How encouraged would you be if more people noticed and acknowledged something you said or did? How much more joy might you experience interacting with fellow Christians? You know how much of a blessing that would be.
This isn’t about taking our focus away from Christ, it’s confirming our interest in the work of Christ that we see in one another!
Now, if we share some words of affirmation and the response is, “Thank you, I was really trying to impress everyone in order to draw attention to my actions…” Well, they just got their reward. But, I think most of us understand how to deflect any personal affirmation to the glory of God. We ought to recognize that anything worthy of affirmation in our lives is due to the grace of God in which we have become partakers.
Affirmation is good. It is right and just to do unto others as you would have them do unto you. It is fitting for us to build one another up in this way. Observe one another and remember to verbally acknowledge the fruit that you see.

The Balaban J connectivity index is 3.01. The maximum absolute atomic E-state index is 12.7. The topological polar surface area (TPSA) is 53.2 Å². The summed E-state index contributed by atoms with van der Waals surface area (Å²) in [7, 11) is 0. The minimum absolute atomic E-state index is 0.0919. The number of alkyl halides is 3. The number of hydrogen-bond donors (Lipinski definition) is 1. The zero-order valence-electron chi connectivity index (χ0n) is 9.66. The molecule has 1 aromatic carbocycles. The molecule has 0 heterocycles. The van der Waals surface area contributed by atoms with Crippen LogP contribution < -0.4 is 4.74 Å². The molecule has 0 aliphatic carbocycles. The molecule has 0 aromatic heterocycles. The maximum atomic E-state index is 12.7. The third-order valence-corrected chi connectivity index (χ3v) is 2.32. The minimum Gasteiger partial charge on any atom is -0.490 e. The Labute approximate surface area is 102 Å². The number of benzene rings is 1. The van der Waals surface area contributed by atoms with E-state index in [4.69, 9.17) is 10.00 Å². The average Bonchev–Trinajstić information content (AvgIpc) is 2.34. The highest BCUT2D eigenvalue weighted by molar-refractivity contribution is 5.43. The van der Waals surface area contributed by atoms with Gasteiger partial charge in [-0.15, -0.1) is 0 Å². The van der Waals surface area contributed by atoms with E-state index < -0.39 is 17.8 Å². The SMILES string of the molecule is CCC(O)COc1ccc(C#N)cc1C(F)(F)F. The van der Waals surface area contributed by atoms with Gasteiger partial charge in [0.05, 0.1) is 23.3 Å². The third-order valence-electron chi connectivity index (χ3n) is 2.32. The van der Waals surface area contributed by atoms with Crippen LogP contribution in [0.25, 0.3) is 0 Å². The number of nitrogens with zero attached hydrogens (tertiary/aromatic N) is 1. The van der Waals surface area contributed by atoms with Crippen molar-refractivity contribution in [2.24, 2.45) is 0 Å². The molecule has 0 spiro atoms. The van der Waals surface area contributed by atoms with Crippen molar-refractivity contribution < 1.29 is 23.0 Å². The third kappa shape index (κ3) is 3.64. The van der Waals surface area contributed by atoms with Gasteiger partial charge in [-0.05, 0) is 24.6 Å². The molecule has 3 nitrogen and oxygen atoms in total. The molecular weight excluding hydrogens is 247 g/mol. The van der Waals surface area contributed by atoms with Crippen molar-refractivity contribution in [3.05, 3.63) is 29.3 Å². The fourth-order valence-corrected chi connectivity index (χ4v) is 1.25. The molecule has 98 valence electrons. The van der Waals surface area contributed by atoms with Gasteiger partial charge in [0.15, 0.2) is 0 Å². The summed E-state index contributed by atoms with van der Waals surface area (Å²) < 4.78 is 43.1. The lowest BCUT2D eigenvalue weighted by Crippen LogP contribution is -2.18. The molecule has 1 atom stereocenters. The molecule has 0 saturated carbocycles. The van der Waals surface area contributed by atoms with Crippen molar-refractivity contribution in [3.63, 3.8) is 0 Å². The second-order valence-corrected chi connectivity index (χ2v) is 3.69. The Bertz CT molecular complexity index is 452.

› God’s preservation of us motivates us to affirm his work in others which becomes…
The Inspiration of the Saints (8)
Just in case you think Paul is all head and no emotion, he takes v.7 even further. Here he vows before God, that he has a longing for the Philippian with Christlike affection. He feels a deep yearning for all of them. If he had the ability to see them, no personal inhibition would have kept him from doing so.
“Affection” (literally ‘bowels’ or ‘inward parts’). σπλάγχνοις = seat of human emotions. Sometimes translated heart. It speaks of the compassion that Jesus frequently showed to the spiritually malnourished crowd.
Paul’s affection for them is not selective. He doesn’t pick out his favorites and overlook the rest. Notice Paul’s mind, heart, and affections are all invested in developing and maintaining this partnership in grace. Paul’s not ashamed to show his longing for these dear brothers and sisters in Christ.
I wish I had three simple steps for developing empathy and displaying a Christlike affection for others. We could all manufacture a pseudo-yearning for one another. I don’t know how professional counselors and therapists pull this off. I imagine many of them are like Dr. Leo Marvin from, What About Bob?